Darkness is the right word to be used here. I’ve never suffered any darkness or depression until I had my children and it’s the worst feeling in the world. I can understand now that people who take their own lives are not selfish there brain just cannot comprehend what is going on and the thoughts are not rational. I would love to win a copy having suffered for 5 years with PND it’s a comfort to know I am not alone out there.

  15. Valerie says:

    I suffered terribly with PND after my second child. So few people seemed to really understand. I would love to read the book.

  16. Louise callow says:

    Can’t wait to read this, turning negatives into positives is the hardest thing to do when you have depression and the pressures as a mother you put on yourself are immense.
    Well done for tackling your pnd head on and inspiring others x

  17. fiona says:

    please count me in,looks interesting

  18. sharon dickson says:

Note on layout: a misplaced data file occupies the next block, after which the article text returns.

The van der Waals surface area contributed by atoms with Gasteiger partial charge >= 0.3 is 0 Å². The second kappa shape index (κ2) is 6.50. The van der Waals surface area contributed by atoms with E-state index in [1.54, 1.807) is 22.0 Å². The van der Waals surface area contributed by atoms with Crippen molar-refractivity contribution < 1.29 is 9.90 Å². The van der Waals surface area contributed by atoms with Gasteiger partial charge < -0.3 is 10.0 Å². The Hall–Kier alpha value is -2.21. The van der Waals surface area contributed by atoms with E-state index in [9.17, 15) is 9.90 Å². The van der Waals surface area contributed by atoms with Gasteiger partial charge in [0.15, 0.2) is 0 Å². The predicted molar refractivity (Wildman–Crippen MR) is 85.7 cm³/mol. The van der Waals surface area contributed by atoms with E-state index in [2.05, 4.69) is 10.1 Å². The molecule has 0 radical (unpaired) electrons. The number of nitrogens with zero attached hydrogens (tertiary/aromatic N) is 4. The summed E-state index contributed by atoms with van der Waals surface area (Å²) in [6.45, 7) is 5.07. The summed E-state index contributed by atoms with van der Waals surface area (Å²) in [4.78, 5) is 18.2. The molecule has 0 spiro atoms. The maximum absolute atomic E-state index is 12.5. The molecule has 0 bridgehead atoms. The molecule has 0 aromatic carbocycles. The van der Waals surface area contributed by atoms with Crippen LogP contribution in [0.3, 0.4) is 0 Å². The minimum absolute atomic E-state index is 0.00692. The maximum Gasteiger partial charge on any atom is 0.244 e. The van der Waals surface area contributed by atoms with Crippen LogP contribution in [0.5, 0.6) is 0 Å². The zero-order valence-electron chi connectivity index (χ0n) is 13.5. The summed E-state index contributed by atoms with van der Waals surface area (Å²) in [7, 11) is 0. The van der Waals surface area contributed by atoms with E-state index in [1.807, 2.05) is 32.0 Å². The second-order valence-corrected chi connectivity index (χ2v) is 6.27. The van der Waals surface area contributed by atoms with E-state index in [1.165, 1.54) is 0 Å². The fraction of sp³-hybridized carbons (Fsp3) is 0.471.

This sounds captivating and I am looking for a holiday read.

  19. Jo says:

    Sounds like a fab read

  20. amanda hayes says:

    OOH this sounds like a great read.. id love the opportunity to read this 🙂

  21. booklover83 says:

    I have heard great things and I review books .I suffered with pnd and mental illness is still a big part of my life x

  22. Pema says:

    Wow. What a brilliant creative channelling out of the most destructive terrifying illness. Thank goodness the author didn’t jump under the bridge and stuck around to share her novel. I can’t wait to read it.

  23. K Gillingham says:

    Glad you found your way back 🙂

  24. Aimee Boote says:

    Such an inspirational blog post, I’m glad you found a light in your darkness.

  25. Lucy says:

    would love to win a copy, haven’t read a good book in ages!

  26. Eve says:

    sounds exciting! fingers crossed i win a copy 🙂

  27. Sandra says:

    Wow this sounds like an amazing read! I have a feeling it is going to help alot of ladies! It is amazing what a good book can do x

  28. Yasmin0147 says:

    Would lobe to read this book

  29. Sam says:

    I’m glad things are better for you now.

  30. caroline martin says:

    Would love to read this. Looks at some really important issues

  31. Jenners says: